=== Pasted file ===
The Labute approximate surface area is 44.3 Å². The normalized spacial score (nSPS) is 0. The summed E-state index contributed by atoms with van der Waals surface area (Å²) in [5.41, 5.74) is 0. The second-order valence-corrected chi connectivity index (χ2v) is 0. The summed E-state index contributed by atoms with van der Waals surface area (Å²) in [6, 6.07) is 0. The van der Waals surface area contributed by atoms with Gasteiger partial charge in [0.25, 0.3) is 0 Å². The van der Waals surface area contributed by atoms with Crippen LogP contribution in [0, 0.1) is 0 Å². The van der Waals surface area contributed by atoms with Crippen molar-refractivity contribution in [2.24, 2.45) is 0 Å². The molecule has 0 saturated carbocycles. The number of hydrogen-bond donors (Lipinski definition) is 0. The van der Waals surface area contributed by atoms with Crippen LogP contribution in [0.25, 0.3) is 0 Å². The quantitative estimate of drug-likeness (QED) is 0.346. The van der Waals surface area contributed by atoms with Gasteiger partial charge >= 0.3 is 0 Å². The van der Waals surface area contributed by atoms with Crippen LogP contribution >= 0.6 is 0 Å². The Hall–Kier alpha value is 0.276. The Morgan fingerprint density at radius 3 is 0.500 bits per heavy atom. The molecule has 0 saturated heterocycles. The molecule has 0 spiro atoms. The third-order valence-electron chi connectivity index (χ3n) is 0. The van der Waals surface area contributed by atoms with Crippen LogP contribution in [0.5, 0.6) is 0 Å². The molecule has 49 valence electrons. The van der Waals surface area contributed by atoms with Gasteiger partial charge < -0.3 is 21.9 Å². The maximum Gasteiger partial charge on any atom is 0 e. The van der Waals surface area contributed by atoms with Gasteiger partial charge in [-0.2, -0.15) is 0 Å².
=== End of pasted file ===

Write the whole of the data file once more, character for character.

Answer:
The Labute approximate surface area is 44.3 Å². The normalized spacial score (nSPS) is 0. The summed E-state index contributed by atoms with van der Waals surface area (Å²) in [5.41, 5.74) is 0. The second-order valence-corrected chi connectivity index (χ2v) is 0. The summed E-state index contributed by atoms with van der Waals surface area (Å²) in [6, 6.07) is 0. The van der Waals surface area contributed by atoms with Gasteiger partial charge in [0.25, 0.3) is 0 Å². The van der Waals surface area contributed by atoms with Crippen LogP contribution in [0, 0.1) is 0 Å². The van der Waals surface area contributed by atoms with Crippen molar-refractivity contribution in [2.24, 2.45) is 0 Å². The molecule has 0 saturated carbocycles. The number of hydrogen-bond donors (Lipinski definition) is 0. The van der Waals surface area contributed by atoms with Crippen LogP contribution in [0.25, 0.3) is 0 Å². The quantitative estimate of drug-likeness (QED) is 0.346. The van der Waals surface area contributed by atoms with Gasteiger partial charge >= 0.3 is 0 Å². The van der Waals surface area contributed by atoms with Crippen LogP contribution >= 0.6 is 0 Å². The Hall–Kier alpha value is 0.276. The Morgan fingerprint density at radius 3 is 0.500 bits per heavy atom. The molecule has 0 saturated heterocycles. The molecule has 0 spiro atoms. The third-order valence-electron chi connectivity index (χ3n) is 0. The van der Waals surface area contributed by atoms with Crippen LogP contribution in [0.5, 0.6) is 0 Å². The molecule has 49 valence electrons. The van der Waals surface area contributed by atoms with Gasteiger partial charge < -0.3 is 21.9 Å². The maximum Gasteiger partial charge on any atom is 0 e. The van der Waals surface area contributed by atoms with Gasteiger partial charge in [-0.2, -0.15) is 0 Å².